MS also wants to bury DOS for good. I believe this, because of the
penultimate Designed for Win95 requirement: The product must run
in Windows NT Workstation too. Besides... too many people out there
are ignoring Win95 in favor of NT. R.I.P. D.O.S.
* 14.1.1. What possessed you to write all this stuff?
A base need to tell all the Win95 newcomers out there to Please read
the manual... and since many of these weirdities come up in my work
every day, it was about time I put it all in one place and use my
favorite answer to all of these questions: RTFM.
* 14.1.2. How can I best make use of this information?
I admit, as hard as I try to make all this as simple as possible to
read, there are still concepts that are very unclear to new users. I
draw on many of these concepts to write the FAQ.
So, to make best use of it:
1. Read the small booklet that came with your PC. Learn a bit about
its special features (especially features that Win95 might have
troubles with, like your new voice modem)
2. Run the Win95 Tour. Ten minutes will save you several hours of
searching through this FAQ for the simple answers. You can start
the tour by hitting the Start button, then hitting "Help". The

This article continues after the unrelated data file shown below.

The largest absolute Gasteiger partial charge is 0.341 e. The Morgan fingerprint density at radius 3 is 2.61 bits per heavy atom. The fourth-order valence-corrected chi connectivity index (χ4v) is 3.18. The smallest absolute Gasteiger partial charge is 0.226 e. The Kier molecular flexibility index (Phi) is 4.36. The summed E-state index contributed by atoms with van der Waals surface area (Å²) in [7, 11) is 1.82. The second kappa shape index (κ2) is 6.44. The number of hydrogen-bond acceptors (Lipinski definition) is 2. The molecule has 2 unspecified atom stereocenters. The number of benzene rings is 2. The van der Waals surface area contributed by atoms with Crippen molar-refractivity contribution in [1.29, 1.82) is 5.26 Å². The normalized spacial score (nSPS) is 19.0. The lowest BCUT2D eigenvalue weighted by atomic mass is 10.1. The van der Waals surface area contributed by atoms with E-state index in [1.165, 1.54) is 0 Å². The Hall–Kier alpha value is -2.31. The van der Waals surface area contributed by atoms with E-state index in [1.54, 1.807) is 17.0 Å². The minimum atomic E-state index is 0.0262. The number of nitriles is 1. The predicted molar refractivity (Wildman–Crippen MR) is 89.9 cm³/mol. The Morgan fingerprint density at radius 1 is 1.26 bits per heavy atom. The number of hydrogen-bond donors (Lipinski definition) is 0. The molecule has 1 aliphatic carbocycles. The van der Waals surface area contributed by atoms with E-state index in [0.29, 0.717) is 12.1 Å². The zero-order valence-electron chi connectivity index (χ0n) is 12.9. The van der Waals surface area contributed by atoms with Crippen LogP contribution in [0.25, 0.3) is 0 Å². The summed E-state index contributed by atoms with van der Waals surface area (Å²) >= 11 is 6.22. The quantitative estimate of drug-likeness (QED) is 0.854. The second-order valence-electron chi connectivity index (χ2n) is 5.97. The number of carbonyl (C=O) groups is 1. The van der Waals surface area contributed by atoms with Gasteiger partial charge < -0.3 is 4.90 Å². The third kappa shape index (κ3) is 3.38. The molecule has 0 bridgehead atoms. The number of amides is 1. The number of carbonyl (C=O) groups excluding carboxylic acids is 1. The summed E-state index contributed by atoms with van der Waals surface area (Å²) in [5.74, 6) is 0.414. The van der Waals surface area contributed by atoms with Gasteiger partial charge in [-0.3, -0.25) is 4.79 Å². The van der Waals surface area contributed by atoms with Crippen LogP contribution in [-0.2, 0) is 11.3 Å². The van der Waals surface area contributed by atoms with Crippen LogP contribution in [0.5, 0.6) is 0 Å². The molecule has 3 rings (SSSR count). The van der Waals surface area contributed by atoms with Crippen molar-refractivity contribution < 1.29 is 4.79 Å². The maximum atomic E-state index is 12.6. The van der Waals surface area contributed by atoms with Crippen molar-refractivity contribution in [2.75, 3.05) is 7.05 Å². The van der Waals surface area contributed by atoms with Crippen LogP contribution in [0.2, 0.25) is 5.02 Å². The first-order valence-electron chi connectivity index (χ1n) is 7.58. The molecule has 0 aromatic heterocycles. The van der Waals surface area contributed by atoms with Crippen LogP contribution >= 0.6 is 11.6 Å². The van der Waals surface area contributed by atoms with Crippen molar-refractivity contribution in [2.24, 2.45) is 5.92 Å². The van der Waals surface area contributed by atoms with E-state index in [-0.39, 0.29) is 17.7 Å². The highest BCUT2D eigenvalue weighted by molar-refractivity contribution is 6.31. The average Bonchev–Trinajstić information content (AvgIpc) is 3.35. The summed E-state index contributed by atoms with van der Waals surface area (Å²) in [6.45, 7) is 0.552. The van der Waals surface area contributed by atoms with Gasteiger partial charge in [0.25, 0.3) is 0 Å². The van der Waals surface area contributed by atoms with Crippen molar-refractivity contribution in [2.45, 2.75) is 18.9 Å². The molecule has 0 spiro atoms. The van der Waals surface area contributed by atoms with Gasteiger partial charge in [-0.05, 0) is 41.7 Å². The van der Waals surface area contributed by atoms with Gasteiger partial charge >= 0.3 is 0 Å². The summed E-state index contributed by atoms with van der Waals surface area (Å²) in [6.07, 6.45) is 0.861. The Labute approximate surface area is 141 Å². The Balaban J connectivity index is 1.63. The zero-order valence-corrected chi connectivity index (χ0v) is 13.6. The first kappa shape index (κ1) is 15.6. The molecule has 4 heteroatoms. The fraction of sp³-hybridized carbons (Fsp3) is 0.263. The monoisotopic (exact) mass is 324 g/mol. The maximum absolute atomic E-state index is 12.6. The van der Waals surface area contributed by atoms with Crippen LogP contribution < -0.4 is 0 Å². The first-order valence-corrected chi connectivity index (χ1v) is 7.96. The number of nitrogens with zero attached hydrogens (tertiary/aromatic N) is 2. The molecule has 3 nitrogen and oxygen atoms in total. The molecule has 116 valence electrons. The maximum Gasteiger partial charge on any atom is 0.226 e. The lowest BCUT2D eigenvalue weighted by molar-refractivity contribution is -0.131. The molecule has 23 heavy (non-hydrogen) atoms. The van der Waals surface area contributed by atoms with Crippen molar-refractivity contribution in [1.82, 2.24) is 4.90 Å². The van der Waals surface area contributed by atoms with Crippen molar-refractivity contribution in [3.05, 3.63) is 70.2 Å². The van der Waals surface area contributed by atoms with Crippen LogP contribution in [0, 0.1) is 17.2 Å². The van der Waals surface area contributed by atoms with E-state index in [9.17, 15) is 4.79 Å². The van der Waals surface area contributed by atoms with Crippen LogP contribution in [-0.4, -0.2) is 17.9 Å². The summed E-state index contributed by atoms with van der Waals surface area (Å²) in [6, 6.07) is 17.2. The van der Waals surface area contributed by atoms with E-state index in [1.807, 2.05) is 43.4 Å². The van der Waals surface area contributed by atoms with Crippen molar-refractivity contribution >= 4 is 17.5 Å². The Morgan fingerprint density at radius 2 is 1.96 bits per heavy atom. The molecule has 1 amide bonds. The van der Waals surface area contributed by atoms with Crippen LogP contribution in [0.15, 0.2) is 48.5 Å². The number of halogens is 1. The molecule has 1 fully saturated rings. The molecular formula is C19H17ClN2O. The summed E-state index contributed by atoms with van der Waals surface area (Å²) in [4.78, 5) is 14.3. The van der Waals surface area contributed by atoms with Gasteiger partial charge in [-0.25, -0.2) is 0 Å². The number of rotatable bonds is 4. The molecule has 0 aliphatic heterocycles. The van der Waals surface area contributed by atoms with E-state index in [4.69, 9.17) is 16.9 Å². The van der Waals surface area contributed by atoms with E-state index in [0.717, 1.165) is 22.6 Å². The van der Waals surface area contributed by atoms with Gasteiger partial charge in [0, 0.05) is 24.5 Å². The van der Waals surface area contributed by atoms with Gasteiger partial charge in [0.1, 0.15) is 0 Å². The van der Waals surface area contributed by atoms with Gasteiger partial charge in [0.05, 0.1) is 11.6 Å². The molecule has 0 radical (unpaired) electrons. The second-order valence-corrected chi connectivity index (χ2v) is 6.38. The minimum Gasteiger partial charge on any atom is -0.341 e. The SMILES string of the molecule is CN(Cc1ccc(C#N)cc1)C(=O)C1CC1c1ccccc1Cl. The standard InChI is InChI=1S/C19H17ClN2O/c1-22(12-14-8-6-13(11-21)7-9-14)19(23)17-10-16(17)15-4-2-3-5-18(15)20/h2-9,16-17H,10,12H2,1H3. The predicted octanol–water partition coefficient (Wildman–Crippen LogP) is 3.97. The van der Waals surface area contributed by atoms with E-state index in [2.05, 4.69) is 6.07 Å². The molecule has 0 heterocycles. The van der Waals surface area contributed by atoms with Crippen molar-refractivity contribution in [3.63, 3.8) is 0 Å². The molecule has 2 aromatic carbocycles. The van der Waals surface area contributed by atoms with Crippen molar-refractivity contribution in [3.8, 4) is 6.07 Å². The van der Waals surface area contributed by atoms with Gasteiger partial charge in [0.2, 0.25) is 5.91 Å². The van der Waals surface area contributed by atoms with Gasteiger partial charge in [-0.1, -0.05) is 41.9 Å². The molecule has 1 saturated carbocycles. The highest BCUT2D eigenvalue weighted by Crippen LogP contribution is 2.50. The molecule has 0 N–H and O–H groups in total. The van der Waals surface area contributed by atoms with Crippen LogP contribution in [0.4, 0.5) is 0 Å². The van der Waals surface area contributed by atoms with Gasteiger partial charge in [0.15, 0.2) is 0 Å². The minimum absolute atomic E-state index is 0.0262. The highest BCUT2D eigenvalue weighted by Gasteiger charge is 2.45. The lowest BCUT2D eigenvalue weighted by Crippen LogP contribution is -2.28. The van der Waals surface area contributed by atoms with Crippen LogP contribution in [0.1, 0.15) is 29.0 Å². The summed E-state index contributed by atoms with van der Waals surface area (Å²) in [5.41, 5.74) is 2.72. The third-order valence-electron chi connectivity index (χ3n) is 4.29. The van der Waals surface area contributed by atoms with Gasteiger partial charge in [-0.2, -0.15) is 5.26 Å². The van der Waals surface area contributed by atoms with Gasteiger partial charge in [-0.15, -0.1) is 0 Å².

very first topic on the very top of the Help window is "Tour: ten
minutes to using Windows".
3. Read the slightly larger book that Microsoft supplied with Win95
(the book with the license certificate pasted on the front, or the
one that says, "Getting started"). Here you can learn about how to
start up Win95, how to use Windows Explorer, the simple applets,
and everything else the tour didn't show you.
4. Then get your questions in mind and browse the headers of each of
these pages to find them here, and then see the answers they link
5. Ask other people if you're in doubt of the answers, or ask me.
6. Ask questions that aren't in the FAQ so I can add them to it.
Subject: 14.2. How come (this old Win 3.1 driver) doesn't work?
It probably replaced some core Win95 system file, then Win95 replaced
its version back. This happens with communication programs that
replace COMM.DRV with their own.
Win 3.1 video drivers tend to hack USER.EXE and GDI.EXE these days, to
provide virtual desktops and such nonsense. Printer drivers often have
their own versions of UNIDRV.DLL or whatever.
Ask the maker of the hardware if they tested their Win 3.1 driver with
Win95. If not, they probably have a Win95 driver for you. If no Win95